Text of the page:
Violence Begets Violence in Robert Eggers' Stunning Viking Revenge Drama 'The Northman' | Movie+TV Reviews | Seven Days | Vermont's Independent Voice

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Violence Begets Violence in Robert Eggers' Stunning Viking Revenge Drama 'The Northman'

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WOLF AT THE DOOR Skarsgård seeks vengeance in Eggers' brutal, visually stunning Viking epic. - COURTESY OF AIDAN MONAGHAN/FOCUS FEATURES, LLC
  • Courtesy Of Aidan Monaghan/Focus Features, Llc
  • WOLF AT THE DOOR Skarsgård seeks vengeance in Eggers' brutal, visually stunning Viking epic.

What happens when you give a cult director a big budget to make a bloody epic about pagans? Nothing very good, according to Variety, which on Monday called Robert Eggers' The Northman "a cautionary tale about budgets gone wild" in the wake of its underwhelming weekend box office.

To anyone who saw Eggers' debut, The Witch — a puritan horror tale with semi-authentic period dialogue — the performance of The Northman in theaters is no surprise. For all of its rippling pecs, spurting blood and warrior ethos, this movie is considerably stranger — and more interesting — than historical blockbusters such as 300.

The deal

"I will avenge my father. I will save my mother. I will kill Fjölnir." This is the refrain of young Prince Amleth (Oscar Novak) after he witnesses the slaughter of his father (Ethan Hawke) by his uncle (Claes Bang), who proceeds to take violent possession of both the throne and Queen Gudrún (Nicole Kidman). Amleth barely escapes with his life.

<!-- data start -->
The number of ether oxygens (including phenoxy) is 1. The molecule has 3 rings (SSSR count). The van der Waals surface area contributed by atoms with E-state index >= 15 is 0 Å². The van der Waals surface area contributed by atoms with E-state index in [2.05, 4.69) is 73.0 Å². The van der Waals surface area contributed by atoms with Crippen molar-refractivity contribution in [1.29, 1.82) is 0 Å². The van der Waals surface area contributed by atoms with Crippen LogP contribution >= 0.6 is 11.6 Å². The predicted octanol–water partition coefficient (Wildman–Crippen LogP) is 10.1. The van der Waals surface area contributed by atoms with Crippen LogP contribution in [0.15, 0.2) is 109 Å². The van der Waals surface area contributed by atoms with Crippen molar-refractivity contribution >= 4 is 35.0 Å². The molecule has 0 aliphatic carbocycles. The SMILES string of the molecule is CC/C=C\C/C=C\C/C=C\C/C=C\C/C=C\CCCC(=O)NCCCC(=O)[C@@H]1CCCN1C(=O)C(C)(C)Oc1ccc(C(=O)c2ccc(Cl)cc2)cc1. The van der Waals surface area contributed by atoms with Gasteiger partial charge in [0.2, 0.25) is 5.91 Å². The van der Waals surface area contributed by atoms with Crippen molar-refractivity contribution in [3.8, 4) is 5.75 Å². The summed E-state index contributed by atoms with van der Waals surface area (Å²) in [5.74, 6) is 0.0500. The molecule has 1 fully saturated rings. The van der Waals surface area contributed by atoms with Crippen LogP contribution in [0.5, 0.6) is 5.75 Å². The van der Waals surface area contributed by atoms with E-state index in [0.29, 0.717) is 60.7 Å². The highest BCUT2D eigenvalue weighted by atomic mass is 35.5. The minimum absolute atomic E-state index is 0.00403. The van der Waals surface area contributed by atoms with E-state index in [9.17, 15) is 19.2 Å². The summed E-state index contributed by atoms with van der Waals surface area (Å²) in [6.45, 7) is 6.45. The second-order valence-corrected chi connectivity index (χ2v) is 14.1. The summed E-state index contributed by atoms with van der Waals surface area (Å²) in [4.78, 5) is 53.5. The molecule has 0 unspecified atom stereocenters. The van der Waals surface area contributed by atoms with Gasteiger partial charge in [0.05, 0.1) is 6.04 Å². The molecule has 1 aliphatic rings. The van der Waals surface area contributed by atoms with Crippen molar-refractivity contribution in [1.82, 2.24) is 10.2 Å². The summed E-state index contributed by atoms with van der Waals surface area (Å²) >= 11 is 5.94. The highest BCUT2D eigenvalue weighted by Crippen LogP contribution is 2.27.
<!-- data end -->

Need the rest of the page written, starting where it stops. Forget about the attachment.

All grown up, the prince in hiding (Alexander Skarsgård) is living the berserk lifestyle when he meets a seeress (Björk, who else?) who reminds him that "avenge Dad" is on his calendar. No one can defy the will of the fate-spinning Norns. So Amleth disguises himself as a slave and heads to Iceland, where his uncle Fjölnir farms sheep with his family. With the help of a cunning Slavic captive known as Olga of the Birch Forest (Anya Taylor-Joy), Amleth sets out to even the score.

Will you like it?

The Northman features no hero's journey and, perhaps, no hero. Rather than being an epic in the modern blockbuster mode, it belongs to the category of revenge tragedy, a genre arguably perfected by Jacobean and Elizabethan dramatists. Among them, of course, was William Shakespeare, whose Hamlet derives from the same Norse legend (passed down to us in 12th- and 13th-century texts) as does The Northman.

The difference between Eggers' version and Shakespeare's is fascinating and instructive. Hamlet is a quintessentially Renaissance (and modern) hero, plagued by overthinking and indecision. Eggers' Amleth is no such intellectual. Raised in a culture that glorifies violence, he comprehends little else, though the perpetually bewildered look in Skarsgård's eyes suggests that he might be open to alternatives.